Is it the policy of Globe Trekker to insert editorial content in what is essentially a travel show? In the section dealing with the territories, the commentator made a number of highly charged comments. He had the cameraman focus on the portion of Israel's security barrier that is a wall. Yet, only 5% of the barrier is cement wall — the rest is fence. He made a snide comment about how the barrier fences in people in the territories, but did not mention the reason (terrorist bombings during the last decade) that Israel decided to erect the fence.

Interestingly, the Israeli section of the broadcast was apolitical. If Globe Trekker is going to be a travelogue, it should stick to such without the political commentary.

Connie Hinitz, Cincinnati, OH

~ ~ ~

My problem with Wayne Dyer is that his orations are completely obtuse. I cannot follow his line of thinking although I have made concerted efforts to do so. I do not think I am unintelligent. I understand words. But listening to him put words together fails to transmit any integrated message. Rather, his sentences although complete in themselves when strung together do not add up to anything making a sensible impression. As I listen to him, I have a sense that I am in a state of induced aphasia, wanting somehow to understand but falling short of understanding. What is equally worrisome to me is that when the camera pans around the faces of the audience during his recitals, I see people who appear to have a deep understanding (or at least pretend to) of what he is saying. This display of the smitten is highly disturbing and leaves me with the unsettling conclusion that people who evidently come from the so-called educated, well-scrubbed, well-dressed classes are utterly suggestible.

Dr. Dyer is also an example of the kind of people you use to fund-raise. They all seem to appeal to the suggestible and they are all deeply middle-brow. Their production techniques are to me similar to those employed by makers of infomercials. I cannot look at them and the local PBS station, WHYY, seems to have them on all the time now. At least on weekends, when I tend to tune in. Largely for this reason, I have ceased watching WHYY. Sorry. I feel as though I am being subtly insulted when I watch that station.

Neil Botel, Media, PA


More on 'Roots'

I have been watching the PBS Sunday evening program, "Finding Your Roots." I've noticed that your series pays very little attention to the roots of "white" Americans unless they are Jewish, also. Is this decision by design? Your series emphasizes the story of "immigrants" and relatively recent immigration while ignoring family lines that tie to the earlier pioneering Americans who make up the majority of the American population. Your program focuses on "elite," "celebrity" Americans rather than common and representative Americans. Is your intention to exclude and ignore the stories of Americans who are of English, French, German, and Scottish background but who are not Jewish?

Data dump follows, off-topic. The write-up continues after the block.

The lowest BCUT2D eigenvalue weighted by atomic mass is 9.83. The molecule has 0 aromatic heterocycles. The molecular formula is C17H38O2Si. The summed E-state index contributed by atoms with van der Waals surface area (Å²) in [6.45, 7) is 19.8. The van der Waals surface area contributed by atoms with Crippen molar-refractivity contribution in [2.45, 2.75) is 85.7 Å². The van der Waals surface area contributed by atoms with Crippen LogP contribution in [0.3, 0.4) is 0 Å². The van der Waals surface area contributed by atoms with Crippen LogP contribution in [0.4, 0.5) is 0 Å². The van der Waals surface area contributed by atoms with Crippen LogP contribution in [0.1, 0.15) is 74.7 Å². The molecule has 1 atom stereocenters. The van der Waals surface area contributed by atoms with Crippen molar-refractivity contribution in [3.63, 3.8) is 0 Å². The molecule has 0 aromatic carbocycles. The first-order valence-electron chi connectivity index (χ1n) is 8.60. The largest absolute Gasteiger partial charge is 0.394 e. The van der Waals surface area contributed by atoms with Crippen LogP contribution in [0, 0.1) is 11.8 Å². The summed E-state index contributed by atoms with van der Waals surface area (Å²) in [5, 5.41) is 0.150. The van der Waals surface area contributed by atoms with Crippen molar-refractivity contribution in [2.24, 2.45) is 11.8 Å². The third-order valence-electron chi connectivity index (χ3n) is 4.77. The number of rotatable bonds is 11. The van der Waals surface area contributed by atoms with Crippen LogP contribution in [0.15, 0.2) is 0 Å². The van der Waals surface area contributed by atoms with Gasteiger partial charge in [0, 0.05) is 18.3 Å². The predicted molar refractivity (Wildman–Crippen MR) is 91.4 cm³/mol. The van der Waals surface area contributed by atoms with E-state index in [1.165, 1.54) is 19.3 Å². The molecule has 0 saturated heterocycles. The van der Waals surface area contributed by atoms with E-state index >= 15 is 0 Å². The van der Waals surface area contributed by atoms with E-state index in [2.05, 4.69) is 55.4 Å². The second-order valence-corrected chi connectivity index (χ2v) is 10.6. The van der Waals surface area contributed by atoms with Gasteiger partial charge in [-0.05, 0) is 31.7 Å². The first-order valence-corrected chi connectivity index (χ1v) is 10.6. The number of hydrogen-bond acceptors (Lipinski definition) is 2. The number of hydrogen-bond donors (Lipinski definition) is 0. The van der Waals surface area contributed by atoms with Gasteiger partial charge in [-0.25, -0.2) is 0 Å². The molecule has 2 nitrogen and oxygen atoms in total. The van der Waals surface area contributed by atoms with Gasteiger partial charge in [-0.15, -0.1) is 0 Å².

Bert James, Lynn, MA


WNET Responds:

Thank you for taking the time to contact us regarding Finding Your Roots with Henry Louis Gates Jr., and expressing your concerns that the show does not trace ancestry for non-Jewish Americans of European background.

The goal of Finding Your Roots is to show all Americans how closely we share common histories and, in many cases, common ancestors — despite the racial, cultural, religious, political, and economic differences that appear to separate us. Our guests intentionally include people with the broadest possible range of backgrounds, ethnicities, and familiarity to contemporary audiences. The series seeks to inspire all people, celebrities or not, to discover who they are and where they come from.

When Professor Gates and his research teams begin their quests to find each guest's roots, they don't know where the paths will lead them. Many Finding Your Roots guests have been surprised by what they learn about their ancestry, and that includes learning about a Jewish heritage. Interestingly, it was another viewer of Gates' previous PBS series, Faces of America, who prompted him to create the more inclusive format of Finding Your Roots. That viewer, a Russian Jewish woman, pressed Gates to offer a program that was more diverse, featuring guests of multiple cultures and ethnicities.

We hope you saw the recent episode that highlighted the ancestry of two well-known Americans of European descent: Maggie Gyllenhaal and Robert Downey Jr. In earlier episodes, we traced the roots of Kevin Bacon and Rick Warren, who are not Jewish and examined the non-Jewish lines of Kyra Sedgwick and Harry Connick, Jr.'s family. For Martha Stewart, who is featured in an upcoming episode, we traced her family line to Poland.

In answer to why feature celebrities, we hope that by sharing what we've found in the backgrounds of well-known individuals will pique interest to watch the series and inspire viewers to learn about their own families. As a public television station, WNET relies on feedback from viewers like you to enable us to continue presenting thought-provoking programming that enlightens, educates and entertains and we truly appreciate your input. Please know that your comments will be shared with Gates and his production team.